2) Improve professional development for teachers: Professional development opportunities available to teachers now are usually aligned neither to their students’ academic achievement goals nor the teachers’ own evaluations. Properly aligning the enhanced skills that dedicated teachers learn to better themselves will help achieve the goal we all share: a better education for our kids.
3) Respect students – all students – as young scholars: Research overwhelmingly shows that the quality of a child’s teacher is crucial to his or her educational success. A great teacher can catapult a student years ahead, while a poor-performing teacher can leave a child behind or even completely disinterested in school.
Seattle school officials should be allowed to consider teacher effectiveness and content knowledge when making hiring, transfer and layoff decisions. Right now, important staffing decisions are too often based solely on seniority.
Seattle school officials should be allowed to consider teacher effectiveness and content knowledge when making hiring, transfer and layoff decisions. Right now, important staffing decisions are too often based solely on seniority. This can leave talented younger teachers unemployed and underperforming senior teachers in the classroom.
Likewise, principals should have the flexibility and authority to hire the teachers their students need, teachers that fit the cultures of their schools. Too often, principals have teachers displaced from other schools forced upon them (the policy is actually referred to as “forced placement”), even though their qualifications may be a poor fit.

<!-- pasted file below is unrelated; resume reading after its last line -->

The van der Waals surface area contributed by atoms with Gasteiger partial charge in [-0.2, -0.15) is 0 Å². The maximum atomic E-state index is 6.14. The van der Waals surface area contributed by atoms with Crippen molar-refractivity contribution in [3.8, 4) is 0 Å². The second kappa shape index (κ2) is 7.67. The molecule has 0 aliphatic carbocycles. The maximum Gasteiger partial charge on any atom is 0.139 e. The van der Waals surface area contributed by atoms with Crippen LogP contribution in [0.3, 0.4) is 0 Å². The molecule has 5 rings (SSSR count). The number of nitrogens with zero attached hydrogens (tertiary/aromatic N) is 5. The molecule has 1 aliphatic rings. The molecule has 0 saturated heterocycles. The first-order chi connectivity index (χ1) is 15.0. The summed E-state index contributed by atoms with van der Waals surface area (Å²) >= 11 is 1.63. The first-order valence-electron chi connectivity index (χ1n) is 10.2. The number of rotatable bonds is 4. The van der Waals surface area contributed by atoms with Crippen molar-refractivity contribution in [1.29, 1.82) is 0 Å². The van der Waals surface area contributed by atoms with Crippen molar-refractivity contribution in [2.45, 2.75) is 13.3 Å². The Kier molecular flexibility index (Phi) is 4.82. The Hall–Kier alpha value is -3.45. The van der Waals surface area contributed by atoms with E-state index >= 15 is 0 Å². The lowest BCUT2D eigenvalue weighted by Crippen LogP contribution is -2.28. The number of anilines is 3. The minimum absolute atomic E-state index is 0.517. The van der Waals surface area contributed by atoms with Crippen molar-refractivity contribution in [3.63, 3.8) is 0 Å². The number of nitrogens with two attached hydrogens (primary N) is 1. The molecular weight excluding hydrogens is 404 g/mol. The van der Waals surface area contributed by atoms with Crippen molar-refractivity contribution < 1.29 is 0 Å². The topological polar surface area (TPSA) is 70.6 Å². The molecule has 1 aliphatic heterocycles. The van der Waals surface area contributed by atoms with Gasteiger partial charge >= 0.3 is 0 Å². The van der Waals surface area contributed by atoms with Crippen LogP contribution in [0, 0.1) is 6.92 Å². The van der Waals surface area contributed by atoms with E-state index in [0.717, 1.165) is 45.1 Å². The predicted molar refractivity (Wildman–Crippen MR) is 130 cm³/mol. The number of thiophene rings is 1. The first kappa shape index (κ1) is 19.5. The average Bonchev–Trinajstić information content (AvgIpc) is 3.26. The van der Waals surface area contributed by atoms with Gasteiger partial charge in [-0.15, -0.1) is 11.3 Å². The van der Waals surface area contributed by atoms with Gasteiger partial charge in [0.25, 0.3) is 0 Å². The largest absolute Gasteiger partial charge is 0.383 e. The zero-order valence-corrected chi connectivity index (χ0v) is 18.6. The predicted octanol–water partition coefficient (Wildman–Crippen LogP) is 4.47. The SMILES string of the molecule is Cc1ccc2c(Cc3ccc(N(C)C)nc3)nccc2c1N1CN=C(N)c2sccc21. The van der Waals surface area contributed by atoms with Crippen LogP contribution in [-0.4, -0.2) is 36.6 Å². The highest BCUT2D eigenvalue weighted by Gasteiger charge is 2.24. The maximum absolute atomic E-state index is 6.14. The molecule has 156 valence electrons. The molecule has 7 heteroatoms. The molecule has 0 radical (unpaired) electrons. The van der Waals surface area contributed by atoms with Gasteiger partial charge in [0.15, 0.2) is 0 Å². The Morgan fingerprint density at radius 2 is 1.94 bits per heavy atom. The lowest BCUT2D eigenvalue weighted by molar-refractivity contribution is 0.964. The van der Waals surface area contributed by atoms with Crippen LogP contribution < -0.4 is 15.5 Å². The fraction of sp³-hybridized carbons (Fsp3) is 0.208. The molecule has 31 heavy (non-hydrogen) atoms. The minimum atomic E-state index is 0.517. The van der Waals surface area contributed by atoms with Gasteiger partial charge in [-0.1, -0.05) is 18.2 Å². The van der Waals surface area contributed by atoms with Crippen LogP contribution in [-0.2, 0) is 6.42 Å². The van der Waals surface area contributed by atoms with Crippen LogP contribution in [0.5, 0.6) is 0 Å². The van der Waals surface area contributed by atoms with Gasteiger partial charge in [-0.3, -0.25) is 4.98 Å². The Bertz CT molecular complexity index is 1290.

4) Communicate better with families: Navigating the Seattle Public Schools bureaucracy can be trying, to say the least, for parents and guardians, especially new immigrants. In the current contract, expectations of educators and administrators in terms of family communication are made clear. It’s time for the district to get serious about making this a reality.
These are all commonsense proposals, in line with the high expectations, professional development and accountability that professionals in other fields expect as a matter of course.
The Our Schools Coalition has high expectations of Seattle Public Schools to deliver results on behalf of students across our city. Strong implementation, accountability for results, robust tools and support for educators in the practice of their craft, and clear, consistent, transparent communication with parents and families form the bedrock of our expectations.
The district has an enormous opportunity to build on the work already done, to reallocate resources in a smart, effective way and to deliver on the mission to ensure every child in Seattle Public Schools is prepared for success in college, career and life.
Sara Morris is President and CEO of the Alliance for Education and a member of the Our Schools Coalition. She is also a Seattle Public Schools parent.